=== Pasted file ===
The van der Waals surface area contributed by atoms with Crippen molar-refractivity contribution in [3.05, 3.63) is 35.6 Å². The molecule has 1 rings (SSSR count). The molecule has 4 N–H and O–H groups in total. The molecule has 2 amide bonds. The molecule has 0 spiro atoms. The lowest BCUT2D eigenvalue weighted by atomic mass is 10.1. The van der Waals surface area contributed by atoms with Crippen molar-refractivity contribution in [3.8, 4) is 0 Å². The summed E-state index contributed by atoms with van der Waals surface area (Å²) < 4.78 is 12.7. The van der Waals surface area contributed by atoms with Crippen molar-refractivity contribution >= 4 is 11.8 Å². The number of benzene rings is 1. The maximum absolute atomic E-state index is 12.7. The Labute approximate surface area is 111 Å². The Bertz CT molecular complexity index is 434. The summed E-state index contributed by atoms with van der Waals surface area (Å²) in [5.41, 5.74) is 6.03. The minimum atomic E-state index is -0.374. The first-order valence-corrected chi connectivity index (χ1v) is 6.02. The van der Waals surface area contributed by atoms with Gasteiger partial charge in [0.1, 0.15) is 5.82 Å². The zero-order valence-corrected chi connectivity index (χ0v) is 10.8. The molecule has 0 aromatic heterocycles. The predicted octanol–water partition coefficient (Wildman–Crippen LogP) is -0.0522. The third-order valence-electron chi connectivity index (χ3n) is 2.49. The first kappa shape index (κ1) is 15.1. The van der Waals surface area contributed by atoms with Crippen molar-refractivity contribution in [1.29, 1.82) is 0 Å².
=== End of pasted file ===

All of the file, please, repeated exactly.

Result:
The van der Waals surface area contributed by atoms with Crippen molar-refractivity contribution in [3.05, 3.63) is 35.6 Å². The molecule has 1 rings (SSSR count). The molecule has 4 N–H and O–H groups in total. The molecule has 2 amide bonds. The molecule has 0 spiro atoms. The lowest BCUT2D eigenvalue weighted by atomic mass is 10.1. The van der Waals surface area contributed by atoms with Crippen molar-refractivity contribution in [3.8, 4) is 0 Å². The summed E-state index contributed by atoms with van der Waals surface area (Å²) < 4.78 is 12.7. The van der Waals surface area contributed by atoms with Crippen molar-refractivity contribution >= 4 is 11.8 Å². The number of benzene rings is 1. The maximum absolute atomic E-state index is 12.7. The Labute approximate surface area is 111 Å². The Bertz CT molecular complexity index is 434. The summed E-state index contributed by atoms with van der Waals surface area (Å²) in [5.41, 5.74) is 6.03. The minimum atomic E-state index is -0.374. The first-order valence-corrected chi connectivity index (χ1v) is 6.02. The van der Waals surface area contributed by atoms with Gasteiger partial charge in [0.1, 0.15) is 5.82 Å². The zero-order valence-corrected chi connectivity index (χ0v) is 10.8. The molecule has 0 aromatic heterocycles. The predicted octanol–water partition coefficient (Wildman–Crippen LogP) is -0.0522. The third-order valence-electron chi connectivity index (χ3n) is 2.49. The first kappa shape index (κ1) is 15.1. The van der Waals surface area contributed by atoms with Crippen molar-refractivity contribution in [1.29, 1.82) is 0 Å².